May Smoking and Alcohol Consumption Worsen the Spermiogram Results?




Alcohol, Male infertility, Smoking, Spermiogram


Objective: In recent years, the number of infertile couples who desire pregnancy with assisted reproduction techniques is increasing. Smoking and alcohol consumption are important factors affecting the treatment of fertility and assisted reproductive techniques. To evaluate the effect of smoking and alcohol consumption on spermiogram results.

Study Design: This prospective case-control study was conducted at current urology and infertility department in a tertiary research hospital and a total of 6171 cases included in the study. Data collected and evaluated were age and sperm parameters (liquefaction, semen volume, sperm concentration, total number, total motility, progressive motility, slow motility, non-progressive motility, morphology).

Results: Of 6171 patients; a total of 3247 men was smoker (n:3247, %52.6) and 3511 was alcohol users (n:3511, %56.9). Mean age of the patients in the study group was 32.8±6.5 years. There was a statistically significant difference between the smoker and nonsmoker in terms of sperm concentration and slow motility (p <0.05). There was a statistically significant difference between alcohol consumption and no alcohol consumption in terms of; semen volume, sperm concentration, normal morphology (p <0.05).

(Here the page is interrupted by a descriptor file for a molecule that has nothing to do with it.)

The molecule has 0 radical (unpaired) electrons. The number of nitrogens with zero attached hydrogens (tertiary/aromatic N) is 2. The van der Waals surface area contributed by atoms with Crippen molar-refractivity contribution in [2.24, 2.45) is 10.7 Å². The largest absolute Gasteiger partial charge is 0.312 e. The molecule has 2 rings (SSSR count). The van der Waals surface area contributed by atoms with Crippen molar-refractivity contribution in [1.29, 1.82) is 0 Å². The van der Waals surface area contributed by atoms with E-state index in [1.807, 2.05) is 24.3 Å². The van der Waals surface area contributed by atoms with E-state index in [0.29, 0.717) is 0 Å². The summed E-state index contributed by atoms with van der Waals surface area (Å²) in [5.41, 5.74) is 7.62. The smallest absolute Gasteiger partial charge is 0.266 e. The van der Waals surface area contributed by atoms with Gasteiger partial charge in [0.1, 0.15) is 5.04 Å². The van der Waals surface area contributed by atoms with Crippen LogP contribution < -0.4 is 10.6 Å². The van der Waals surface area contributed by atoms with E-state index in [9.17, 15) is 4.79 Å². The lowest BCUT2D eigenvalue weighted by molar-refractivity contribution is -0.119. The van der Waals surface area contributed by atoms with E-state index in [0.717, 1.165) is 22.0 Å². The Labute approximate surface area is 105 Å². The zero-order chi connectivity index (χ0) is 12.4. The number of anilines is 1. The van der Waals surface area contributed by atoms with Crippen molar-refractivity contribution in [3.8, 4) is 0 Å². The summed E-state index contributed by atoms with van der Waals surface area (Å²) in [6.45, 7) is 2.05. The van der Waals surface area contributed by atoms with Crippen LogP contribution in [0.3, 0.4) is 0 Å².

Conclusion: According to this study, smoking has a negative effect on sperm concentration and slow motility. Alcohol consumption has a negative impact on semen volume, sperm concentration, normal morphology. Smoking and alcohol consumption separately and combined were found to have a deleterious effect on sperm parameters. It is suggested that both habits may contribute to infertility problems.


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How to Cite

Kazimoglu H, Topdagi YE, Solakhan M, Guzel AI. May Smoking and Alcohol Consumption Worsen the Spermiogram Results?. Gynecol Obstet Reprod Med [Internet]. 2021Apr.16 [cited 2022Jul.7];27(1):44-8. Available from:



Reproductive Medicine: Endocrinology and Infertility

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